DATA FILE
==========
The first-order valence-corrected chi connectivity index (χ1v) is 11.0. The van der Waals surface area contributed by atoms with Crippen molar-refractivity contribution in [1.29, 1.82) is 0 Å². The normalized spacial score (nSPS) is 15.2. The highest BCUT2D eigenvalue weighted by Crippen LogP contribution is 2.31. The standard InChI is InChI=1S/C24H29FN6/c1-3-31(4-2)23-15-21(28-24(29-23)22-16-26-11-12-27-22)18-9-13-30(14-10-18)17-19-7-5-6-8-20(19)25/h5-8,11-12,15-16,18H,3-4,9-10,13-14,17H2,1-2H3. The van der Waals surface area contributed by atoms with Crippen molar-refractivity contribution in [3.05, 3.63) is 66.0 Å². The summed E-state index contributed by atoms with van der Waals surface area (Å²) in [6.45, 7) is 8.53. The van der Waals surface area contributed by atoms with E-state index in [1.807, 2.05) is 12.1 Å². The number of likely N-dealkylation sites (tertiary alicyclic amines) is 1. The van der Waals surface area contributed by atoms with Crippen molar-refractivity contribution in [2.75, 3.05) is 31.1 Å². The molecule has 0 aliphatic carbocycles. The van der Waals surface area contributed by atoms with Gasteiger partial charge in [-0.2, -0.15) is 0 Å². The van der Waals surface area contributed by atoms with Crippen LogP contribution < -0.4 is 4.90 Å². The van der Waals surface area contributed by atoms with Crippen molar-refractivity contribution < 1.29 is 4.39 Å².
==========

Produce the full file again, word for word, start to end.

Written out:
The first-order valence-corrected chi connectivity index (χ1v) is 11.0. The van der Waals surface area contributed by atoms with Crippen molar-refractivity contribution in [1.29, 1.82) is 0 Å². The normalized spacial score (nSPS) is 15.2. The highest BCUT2D eigenvalue weighted by Crippen LogP contribution is 2.31. The standard InChI is InChI=1S/C24H29FN6/c1-3-31(4-2)23-15-21(28-24(29-23)22-16-26-11-12-27-22)18-9-13-30(14-10-18)17-19-7-5-6-8-20(19)25/h5-8,11-12,15-16,18H,3-4,9-10,13-14,17H2,1-2H3. The van der Waals surface area contributed by atoms with Crippen molar-refractivity contribution in [3.05, 3.63) is 66.0 Å². The summed E-state index contributed by atoms with van der Waals surface area (Å²) in [6.45, 7) is 8.53. The van der Waals surface area contributed by atoms with E-state index in [1.807, 2.05) is 12.1 Å². The number of likely N-dealkylation sites (tertiary alicyclic amines) is 1. The van der Waals surface area contributed by atoms with Crippen molar-refractivity contribution in [2.75, 3.05) is 31.1 Å². The molecule has 0 aliphatic carbocycles. The van der Waals surface area contributed by atoms with Gasteiger partial charge in [-0.2, -0.15) is 0 Å². The van der Waals surface area contributed by atoms with Crippen LogP contribution < -0.4 is 4.90 Å². The van der Waals surface area contributed by atoms with Crippen molar-refractivity contribution < 1.29 is 4.39 Å².